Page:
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Flu shots much more effective than mist in recent years

January 08, 2019
flu vaccine container
A report found that flu shots were about twice as effective as nasal spray over the past several years.

As South Carolina copes with widespread flu activity, a report finds flu shots were much better at hitting their target in recent years than the nasal spray vaccine. The meta-analysis appears in the journal Pediatrics, a publication of the American Academy of Pediatrics.

MUSC Children’s Health critical care specialist Elizabeth Mack serves as a spokeswoman for the AAP. “If you look at overall effectiveness in the report, which complied the results of 5 studies over the past 5 years, the efficacy of the shot against all virus strains of influenza was 51 percent, whereas the effectiveness of the FluMist was only 26 percent. Someone who had the FluMist was twice as likely to get the flu as someone who had the flu shot.”

That may seem jarring to some parents. At the start of the current flu season, the AAP made news for including the nasal spray in its recommendations after leaving it off for a couple of years because it wasn’t considered effective enough.

The hope was — and is — that the manufacturer figured out and addressed problems with the mist. The company successfully made its case to health care experts.

Whether it was correct won’t be clear until researchers can look at the results of this flu season. But Mack points out that FluMist is still only recommended for people who refuse to get a flu shot or can’t get one for some reason. “It may be better than nothing.”

And the importance of having some protection against the flu is once again becoming clear. The latest data from the South Carolina Department of Health and Environmental Control show rising flu activity for most of the state, including the Lowcountry.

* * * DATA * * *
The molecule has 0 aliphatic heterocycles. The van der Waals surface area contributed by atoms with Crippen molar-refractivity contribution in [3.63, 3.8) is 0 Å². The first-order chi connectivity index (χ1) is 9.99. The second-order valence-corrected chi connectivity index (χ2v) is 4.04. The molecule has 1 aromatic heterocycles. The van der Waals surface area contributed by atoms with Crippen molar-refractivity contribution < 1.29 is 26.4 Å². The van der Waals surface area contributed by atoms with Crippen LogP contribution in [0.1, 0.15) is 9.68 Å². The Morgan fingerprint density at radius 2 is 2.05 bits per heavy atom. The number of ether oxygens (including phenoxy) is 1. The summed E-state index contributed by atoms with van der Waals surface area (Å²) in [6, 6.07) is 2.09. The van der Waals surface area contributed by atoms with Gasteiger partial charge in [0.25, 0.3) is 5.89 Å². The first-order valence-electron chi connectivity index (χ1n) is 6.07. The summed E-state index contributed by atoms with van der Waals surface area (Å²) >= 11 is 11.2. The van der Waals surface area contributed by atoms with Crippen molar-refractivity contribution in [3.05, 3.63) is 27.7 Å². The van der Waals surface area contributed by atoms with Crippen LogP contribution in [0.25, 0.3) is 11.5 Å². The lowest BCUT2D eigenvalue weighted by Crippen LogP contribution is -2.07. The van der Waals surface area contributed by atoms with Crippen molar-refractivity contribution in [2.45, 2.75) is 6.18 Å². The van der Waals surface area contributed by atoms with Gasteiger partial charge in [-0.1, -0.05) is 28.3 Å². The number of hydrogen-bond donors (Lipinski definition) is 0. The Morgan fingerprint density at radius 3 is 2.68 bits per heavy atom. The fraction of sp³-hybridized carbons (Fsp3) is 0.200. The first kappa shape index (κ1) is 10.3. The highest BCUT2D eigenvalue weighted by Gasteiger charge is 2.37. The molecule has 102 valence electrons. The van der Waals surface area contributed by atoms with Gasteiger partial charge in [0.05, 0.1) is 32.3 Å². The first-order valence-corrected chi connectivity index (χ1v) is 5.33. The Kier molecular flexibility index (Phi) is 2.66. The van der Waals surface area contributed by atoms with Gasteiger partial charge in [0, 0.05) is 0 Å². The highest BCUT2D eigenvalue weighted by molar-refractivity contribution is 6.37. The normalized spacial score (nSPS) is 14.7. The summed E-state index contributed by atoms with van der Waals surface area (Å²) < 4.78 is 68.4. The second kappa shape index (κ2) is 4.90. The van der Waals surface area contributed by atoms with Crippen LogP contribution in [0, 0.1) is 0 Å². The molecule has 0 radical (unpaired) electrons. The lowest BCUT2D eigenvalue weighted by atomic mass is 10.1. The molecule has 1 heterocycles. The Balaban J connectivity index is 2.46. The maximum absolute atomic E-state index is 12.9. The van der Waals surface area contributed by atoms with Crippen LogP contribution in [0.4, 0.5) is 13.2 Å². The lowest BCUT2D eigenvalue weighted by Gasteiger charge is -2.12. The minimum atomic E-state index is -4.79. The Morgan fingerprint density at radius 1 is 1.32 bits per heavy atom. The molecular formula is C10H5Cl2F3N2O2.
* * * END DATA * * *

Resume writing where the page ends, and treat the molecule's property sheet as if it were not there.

Girl with tissue to her nose
A runny nose can be a sign of the flu, along with a fever, body aches, a headache and fatigue.

“Here at MUSC Health, we’ve seen influenza this season,” Mack says. “For the last five years, children under the age of 5 have been one of the highest risk groups for complications requiring hospitalization." 

Those complications can be severe. “Respiratory failure, secondary bacterial pneumonia, encephalitis, which is inflammation of the central nervous system. They can develop altered mental status, seizures, they can also develop myocarditis,” Mack said. “Patients can require full life support. We do see deaths related to flu and a variety of complications.”

And the flu isn’t the only virus around this winter. “December and January have already been very bad months for a couple of other viruses, particularly respiratory syncytial virus (RSV), along with rhinovirus, coronavirus and a few other commonly circulating respiratory viruses. It’s been a bad respiratory virus season in general, and we will see I think the flu season has yet to declare itself completely.” 

There are some steps you can take to try to keep from catching a virus. Obviously, avoid close contact with people are sick. Wash your hands. Avoid touching your eyes, nose and mouth. And clean and disinfect surfaces that people touch a lot, at home, work and school.

But there’s no getting around the fact that the best way to avoid the flu virus is to get a flu vaccine. It’s not too late. And Mack says, contrary to what some people think, “It’s scientifically not possible to get the flu from the inactivated flu shot.”

About the Author

Helen Adams